There have been countless theories about the design of Stonehenge but this one, which appeared in the Guardian in 2012, is memorable:

“A team of academics have revealed the “sonic experience” that early visitors to Stonehenge would have heard. Scholars from the Universities of Salford, Huddersfield and Bristol used an American replica of the monument to investigate its audio history. Salford’s Dr Bruno Fazenda said they had found the site reacted to sound “in a way that would have been noticeable to the Neolithic man”. He said the research would allow a “more holistic” view of its past.

In February, scientist Steven Waller published a paper suggesting the design of Stonehenge could have been inspired by music. Dr Fazenda, who has been involved with the acoustic testing of the monument for four years, said his own research had not revealed if this was the case or not. “Stonehenge is very well known, but people are still trying to find out what it was built for,” he said. “We thought that doing this would bring an element of archaeology that so far hasn’t been looked at.”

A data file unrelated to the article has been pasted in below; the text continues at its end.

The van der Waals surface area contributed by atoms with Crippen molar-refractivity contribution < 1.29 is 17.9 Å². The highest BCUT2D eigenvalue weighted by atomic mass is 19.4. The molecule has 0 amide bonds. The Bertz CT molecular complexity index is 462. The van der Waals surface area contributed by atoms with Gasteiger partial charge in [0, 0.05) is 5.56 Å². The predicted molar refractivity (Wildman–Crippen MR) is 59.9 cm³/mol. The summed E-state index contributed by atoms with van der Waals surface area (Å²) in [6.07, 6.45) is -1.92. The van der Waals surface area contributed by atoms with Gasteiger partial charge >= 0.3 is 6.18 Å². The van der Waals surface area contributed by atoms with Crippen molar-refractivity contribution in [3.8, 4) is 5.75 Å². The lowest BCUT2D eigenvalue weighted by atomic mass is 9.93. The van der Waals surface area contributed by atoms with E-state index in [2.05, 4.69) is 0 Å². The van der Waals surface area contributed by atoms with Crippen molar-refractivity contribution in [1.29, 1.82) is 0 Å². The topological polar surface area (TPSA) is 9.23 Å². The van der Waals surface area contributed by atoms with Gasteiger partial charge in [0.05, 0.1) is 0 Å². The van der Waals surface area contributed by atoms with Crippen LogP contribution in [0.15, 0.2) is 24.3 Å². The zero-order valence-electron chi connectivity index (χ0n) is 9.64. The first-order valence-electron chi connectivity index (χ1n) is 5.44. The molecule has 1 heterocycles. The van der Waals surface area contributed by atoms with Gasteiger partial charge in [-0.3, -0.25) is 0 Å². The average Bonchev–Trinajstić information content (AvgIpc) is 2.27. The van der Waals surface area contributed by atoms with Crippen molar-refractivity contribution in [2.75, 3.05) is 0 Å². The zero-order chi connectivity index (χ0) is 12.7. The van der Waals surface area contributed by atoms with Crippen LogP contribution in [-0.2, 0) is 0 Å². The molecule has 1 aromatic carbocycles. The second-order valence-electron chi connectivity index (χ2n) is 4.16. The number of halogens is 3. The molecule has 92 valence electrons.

The auditory effect of Stonehenge in Neolithic ears is indeed a fascinating subject. But what about the auditory effect of Stonehenge on modern ears?  Auditory illusions are still happening at Stonehenge – for how else can one describe the sound of people in official or prominent roles claiming that the damage caused by a mile of new dual carriageway across the World Heritage Landscape is an improvement to that landscape?

One day academics will try to make sense of how and why Trumpism – the blatant repetition of a plain untruth – was applied to our national icon.